It looks like you're new here. If you want to get involved, click one of these buttons!
If you can read this message, please contact us immediately at the following email address:
We'd like to communicate.
First it was surveillance cameras. Then it was police drones. Now they have security robots.
The units upload what they see to a backend security network using 360-degree high-definition and low-light infrared cameras and a built-in microphone can be used to communicate with passersby. An audio event detection system can also pick up on activities like breaking glass and send an alert to the system as well.
Malls and office buildings are also starting to employ the K5 units as security assistants. Knightscope couldn’t name names, but tells TechCrunch the robots are being used at a number of tech companies and a mall in Silicon Valley at the moment.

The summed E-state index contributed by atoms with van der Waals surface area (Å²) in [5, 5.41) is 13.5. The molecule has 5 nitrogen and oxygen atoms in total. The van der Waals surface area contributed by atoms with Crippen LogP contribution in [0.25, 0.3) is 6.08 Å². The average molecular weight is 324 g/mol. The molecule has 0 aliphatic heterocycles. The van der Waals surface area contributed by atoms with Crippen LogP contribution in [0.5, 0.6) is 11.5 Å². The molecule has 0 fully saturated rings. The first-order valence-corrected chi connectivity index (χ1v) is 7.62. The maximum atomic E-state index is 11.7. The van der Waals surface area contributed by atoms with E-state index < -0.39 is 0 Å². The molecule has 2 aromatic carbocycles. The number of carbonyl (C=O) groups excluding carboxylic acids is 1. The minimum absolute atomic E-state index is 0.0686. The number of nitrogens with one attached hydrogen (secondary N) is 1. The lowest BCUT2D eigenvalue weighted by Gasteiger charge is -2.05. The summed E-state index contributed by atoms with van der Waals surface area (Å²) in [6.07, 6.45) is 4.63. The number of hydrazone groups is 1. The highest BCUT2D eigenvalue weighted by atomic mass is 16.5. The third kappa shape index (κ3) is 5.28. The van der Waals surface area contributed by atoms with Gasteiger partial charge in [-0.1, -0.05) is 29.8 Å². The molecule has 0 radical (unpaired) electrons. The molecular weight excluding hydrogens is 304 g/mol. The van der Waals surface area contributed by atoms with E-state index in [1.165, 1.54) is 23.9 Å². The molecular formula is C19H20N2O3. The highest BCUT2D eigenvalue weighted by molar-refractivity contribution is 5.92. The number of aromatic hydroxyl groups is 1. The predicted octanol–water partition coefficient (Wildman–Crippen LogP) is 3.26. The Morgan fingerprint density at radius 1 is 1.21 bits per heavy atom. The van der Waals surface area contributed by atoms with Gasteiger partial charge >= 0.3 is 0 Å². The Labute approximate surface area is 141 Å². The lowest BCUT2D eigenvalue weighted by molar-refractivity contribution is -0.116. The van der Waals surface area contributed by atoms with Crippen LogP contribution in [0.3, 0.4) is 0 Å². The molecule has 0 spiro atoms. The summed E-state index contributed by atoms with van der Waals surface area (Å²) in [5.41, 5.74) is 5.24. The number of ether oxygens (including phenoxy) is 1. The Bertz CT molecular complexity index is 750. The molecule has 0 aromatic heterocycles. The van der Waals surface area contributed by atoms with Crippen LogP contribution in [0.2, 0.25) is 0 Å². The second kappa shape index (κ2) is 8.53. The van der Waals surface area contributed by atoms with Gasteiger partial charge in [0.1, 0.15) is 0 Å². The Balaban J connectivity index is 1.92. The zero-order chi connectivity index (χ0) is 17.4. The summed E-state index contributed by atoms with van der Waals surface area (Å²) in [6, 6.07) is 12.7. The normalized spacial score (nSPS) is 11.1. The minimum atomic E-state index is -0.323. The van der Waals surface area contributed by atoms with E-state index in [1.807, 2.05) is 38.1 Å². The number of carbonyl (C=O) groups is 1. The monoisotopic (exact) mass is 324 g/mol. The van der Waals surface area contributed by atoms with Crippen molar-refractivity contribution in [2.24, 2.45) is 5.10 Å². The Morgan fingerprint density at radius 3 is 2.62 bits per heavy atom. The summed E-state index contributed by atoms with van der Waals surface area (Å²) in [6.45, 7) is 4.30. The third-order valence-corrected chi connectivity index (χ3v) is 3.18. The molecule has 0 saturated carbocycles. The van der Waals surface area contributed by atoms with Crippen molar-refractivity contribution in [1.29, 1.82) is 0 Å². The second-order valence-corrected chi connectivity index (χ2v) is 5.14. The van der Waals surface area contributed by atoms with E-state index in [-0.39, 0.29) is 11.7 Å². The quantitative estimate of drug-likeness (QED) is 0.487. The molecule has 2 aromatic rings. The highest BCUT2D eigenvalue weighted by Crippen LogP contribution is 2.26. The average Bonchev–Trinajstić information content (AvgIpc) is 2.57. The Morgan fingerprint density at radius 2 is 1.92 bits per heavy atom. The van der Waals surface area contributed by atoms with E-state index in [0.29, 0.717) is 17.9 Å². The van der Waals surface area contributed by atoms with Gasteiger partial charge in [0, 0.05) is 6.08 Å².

CEO Stacey Dean Stephens, a former law enforcement agent, came up with the idea to build a predictive network to prevent crime using robots. He and his co-founder William Li have raised close to $12 million in funding so far from Konica Minolta and others to build on the idea.
"How do you tell a communist? Well, it's someone who reads Marx and Lenin. And how do you tell an anti-communist? It's someone who understands Marx and Lenin."